2024: Our Predictions for the Manufacturing & Engineering Sector

18th January 2024
Jonathan Burke
Partner & Head of Practice

As we usher into the new year, the industrial landscape is set for groundbreaking changes. Jonathan Burke, Head of our Manufacturing & Engineering practice, discusses his thoughts on the trends, challenges and opportunities he predicts will sculpt the trajectory of his sector in 2024.

Across the UK’s industrial manufacturing sectors, we will start to see the benefits of rising confidence levels in the sector. Businesses will continue to invest in digitisation, and we will start to see the impacts of generative AI in boosting workplace productivity. The market will require significant investment in training or retraining talent as this transition occurs, and these challenges will become more acute at the senior level where leaders who can impact this agenda are scarce and highly coveted. Sustainability, and Diversity & Inclusion, will continue to be a key strategic focus for manufacturers as the year progresses. Lowering interest rates and energy costs will be welcomed by UK manufacturers, as will a general election later in the year that may provide some welcome certainty.

Key themes that we have seen play out in recent years will remain prominent, include the pace of succession management bringing the next generation of leaders to the helm in our manufacturing sector. We have seen, and been part of, a wave of new ambitious and entrepreneurial talent taking significant steps in their career, bringing with them a revived energy and focus to the organisations they are now leading. Interestingly, and very positively, we have seen a broader mix of international talent coming through, and this is potentially the start of a great drive in the diversity across our manufacturing leadership teams.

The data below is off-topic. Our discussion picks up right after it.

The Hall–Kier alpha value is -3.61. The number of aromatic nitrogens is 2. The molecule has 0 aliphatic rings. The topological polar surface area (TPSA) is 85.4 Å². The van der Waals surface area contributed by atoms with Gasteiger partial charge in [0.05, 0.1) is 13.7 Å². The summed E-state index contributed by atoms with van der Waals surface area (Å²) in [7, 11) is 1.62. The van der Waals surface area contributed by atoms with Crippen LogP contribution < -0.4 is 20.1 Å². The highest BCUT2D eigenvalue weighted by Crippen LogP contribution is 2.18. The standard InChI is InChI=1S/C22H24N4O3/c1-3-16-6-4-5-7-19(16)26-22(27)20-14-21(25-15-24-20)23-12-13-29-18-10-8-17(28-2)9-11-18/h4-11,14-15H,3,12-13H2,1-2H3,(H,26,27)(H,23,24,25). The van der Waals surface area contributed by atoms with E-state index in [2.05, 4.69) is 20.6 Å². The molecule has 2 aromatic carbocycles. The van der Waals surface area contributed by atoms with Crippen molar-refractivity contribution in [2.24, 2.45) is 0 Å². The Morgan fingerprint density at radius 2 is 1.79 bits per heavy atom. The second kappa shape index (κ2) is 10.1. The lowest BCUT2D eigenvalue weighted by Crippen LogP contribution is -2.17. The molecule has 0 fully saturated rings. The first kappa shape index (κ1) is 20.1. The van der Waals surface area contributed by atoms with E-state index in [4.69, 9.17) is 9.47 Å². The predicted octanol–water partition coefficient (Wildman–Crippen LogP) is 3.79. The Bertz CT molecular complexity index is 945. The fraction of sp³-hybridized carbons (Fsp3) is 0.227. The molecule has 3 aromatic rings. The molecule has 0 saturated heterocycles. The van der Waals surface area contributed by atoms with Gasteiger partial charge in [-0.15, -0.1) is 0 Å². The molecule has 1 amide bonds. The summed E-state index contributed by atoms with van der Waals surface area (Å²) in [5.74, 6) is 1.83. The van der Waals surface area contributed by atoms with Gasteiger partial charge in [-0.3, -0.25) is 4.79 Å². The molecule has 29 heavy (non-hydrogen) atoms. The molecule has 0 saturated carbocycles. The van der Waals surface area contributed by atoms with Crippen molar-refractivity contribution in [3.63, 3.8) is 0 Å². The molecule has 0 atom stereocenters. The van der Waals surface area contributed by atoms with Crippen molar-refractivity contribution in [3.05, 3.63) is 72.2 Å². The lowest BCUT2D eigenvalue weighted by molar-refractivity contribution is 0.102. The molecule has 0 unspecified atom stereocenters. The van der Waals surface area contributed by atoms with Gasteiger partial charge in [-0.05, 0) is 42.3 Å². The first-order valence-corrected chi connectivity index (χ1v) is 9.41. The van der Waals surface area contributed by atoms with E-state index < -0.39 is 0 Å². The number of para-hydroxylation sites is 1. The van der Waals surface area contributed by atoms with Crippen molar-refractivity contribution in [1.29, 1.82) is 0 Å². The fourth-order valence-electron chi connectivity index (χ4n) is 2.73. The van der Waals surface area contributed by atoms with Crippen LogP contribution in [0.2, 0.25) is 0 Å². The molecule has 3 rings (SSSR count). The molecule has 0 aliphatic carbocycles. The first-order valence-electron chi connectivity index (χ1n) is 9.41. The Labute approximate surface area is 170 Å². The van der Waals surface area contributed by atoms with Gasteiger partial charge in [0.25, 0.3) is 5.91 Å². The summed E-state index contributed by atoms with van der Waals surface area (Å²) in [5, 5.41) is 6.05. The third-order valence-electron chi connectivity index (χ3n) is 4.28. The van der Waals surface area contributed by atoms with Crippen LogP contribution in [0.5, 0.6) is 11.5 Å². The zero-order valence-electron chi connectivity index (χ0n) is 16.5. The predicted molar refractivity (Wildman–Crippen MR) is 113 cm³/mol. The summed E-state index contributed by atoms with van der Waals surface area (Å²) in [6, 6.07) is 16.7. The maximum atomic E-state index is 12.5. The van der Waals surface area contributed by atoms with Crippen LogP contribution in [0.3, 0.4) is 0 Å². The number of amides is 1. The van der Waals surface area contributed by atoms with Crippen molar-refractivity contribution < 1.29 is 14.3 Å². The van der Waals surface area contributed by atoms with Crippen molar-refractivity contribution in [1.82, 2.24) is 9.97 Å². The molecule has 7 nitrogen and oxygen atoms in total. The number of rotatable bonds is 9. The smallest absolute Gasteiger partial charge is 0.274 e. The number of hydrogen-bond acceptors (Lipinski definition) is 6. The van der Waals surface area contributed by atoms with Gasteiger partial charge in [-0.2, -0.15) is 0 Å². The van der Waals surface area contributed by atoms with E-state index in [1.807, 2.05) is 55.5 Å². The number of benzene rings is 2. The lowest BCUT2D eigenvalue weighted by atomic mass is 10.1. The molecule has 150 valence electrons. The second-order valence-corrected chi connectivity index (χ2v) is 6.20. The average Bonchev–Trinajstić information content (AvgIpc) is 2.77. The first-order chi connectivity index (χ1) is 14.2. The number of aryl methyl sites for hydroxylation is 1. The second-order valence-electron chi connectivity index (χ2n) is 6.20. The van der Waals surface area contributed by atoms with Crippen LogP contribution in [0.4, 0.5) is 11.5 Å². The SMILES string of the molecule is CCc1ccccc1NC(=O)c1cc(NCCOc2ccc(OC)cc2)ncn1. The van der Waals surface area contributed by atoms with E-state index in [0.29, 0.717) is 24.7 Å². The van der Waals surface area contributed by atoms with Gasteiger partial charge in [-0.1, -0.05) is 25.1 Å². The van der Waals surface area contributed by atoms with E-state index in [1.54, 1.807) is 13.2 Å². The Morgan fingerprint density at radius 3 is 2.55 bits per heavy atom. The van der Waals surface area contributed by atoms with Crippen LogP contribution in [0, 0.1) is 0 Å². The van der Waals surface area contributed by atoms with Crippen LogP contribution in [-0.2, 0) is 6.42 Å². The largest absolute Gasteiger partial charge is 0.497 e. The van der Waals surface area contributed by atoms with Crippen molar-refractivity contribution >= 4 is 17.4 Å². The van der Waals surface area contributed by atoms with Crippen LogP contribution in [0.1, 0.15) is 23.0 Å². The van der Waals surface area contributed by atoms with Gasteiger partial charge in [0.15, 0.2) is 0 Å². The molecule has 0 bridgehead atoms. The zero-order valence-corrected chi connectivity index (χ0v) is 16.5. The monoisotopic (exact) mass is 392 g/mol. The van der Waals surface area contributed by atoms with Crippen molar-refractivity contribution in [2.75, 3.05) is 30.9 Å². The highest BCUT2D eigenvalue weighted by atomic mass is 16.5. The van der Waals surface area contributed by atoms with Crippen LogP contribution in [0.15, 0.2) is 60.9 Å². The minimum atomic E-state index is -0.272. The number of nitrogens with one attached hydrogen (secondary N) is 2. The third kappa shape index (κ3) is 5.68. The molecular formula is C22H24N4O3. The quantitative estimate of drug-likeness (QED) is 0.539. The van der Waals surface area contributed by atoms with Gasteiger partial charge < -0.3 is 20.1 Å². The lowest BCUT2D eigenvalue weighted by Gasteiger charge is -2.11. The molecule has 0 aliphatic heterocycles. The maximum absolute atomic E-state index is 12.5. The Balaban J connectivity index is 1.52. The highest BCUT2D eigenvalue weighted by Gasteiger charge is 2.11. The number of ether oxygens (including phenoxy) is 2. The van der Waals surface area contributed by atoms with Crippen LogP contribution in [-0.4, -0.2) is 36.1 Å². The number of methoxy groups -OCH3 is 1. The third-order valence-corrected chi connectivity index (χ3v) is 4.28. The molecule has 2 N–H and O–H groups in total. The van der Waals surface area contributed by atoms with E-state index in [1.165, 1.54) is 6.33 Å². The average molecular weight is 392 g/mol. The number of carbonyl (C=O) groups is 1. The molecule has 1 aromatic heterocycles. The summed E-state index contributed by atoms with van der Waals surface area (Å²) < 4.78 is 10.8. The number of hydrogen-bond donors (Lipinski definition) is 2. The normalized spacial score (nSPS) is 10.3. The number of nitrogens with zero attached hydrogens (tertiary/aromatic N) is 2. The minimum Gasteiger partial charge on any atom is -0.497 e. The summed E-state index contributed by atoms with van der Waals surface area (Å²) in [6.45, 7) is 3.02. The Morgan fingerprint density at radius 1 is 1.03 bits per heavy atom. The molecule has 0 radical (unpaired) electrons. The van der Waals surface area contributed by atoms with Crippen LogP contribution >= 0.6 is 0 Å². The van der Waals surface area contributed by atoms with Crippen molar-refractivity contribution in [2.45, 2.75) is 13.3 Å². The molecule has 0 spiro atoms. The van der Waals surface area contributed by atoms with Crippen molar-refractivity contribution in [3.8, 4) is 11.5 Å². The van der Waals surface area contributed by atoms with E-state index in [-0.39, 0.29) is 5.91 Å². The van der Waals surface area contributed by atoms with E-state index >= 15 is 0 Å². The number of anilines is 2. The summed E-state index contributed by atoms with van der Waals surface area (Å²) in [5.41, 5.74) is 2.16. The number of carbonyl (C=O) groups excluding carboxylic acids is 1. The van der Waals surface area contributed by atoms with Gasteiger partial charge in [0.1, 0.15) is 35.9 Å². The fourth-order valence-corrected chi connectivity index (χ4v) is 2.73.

Within the Renewables and Cleantech markets, 2024 will be an exciting year.  We will see further investment and progress made in the UK’s Hydrogen production capability. Market dynamics are changing, and we are seeing more and more innovative and exciting technologies being developed, aiding the energy sector’s transition to decarbonisation. Momentum behind Sustainable Aviation Fuel projects continues to build which will make this an interesting market to follow over 2024 and beyond.

The Automotive sector continues to be robust, although UK Government policy changes have created some uncertainty in the market, and issues within global supply chains, whilst easing, continue to challenge the sector.  Much of the heavy lifting has been done in terms of near shoring supply chains and reducing the reliance on Chinese component suppliers. With interest rates lowering and optimism that the cost of living crisis will begin to ease, we should see more activity within this sector in 2024.

In the Aerospace & Defence sector 2023 saw the broader industry experience a significant revival in demand for product. In civil aerospace this was driven by a surge in passenger activity, which surpassed pre-pandemic levels in most markets. Defence saw activity increase across all major domains, as geopolitical conflict continued to escalate, as did national defence budgets. The conflicts in the Ukraine and Middle East, allied to a wider demand for advanced technologies being developed, mean 2024 will be another active year where facts paced technological development will occur and demand staying high. Commercial aviation will again continue to see high levels of passenger miles and therefore ongoing need for products. The buoyant market will bring with it challenges, namely complex supply chain issues, increased lead times, and a sector wide talent shortage as competition continues to increase.

For the Speciality Chemicals and Process Industries markets, 2024 could be a very mixed year depending on the end markets being served. Declining consumer confidence, supply chain de-stocking, and a pause in capital investment caused by higher interest rates, could translate into a period of slow growth for many companies, whilst the after-effects of Brexit are also still lingering for many. As interest rates begin to come down, and consumer confidence returns, the second half of the year may see a welcome rally in growth output.

If you wish to further discuss any of the topics covered in this article or have a conversation about increasing the leadership capability within your industrial business then please contact Jonathan Burke.

Categories: Manufacturing & Engineering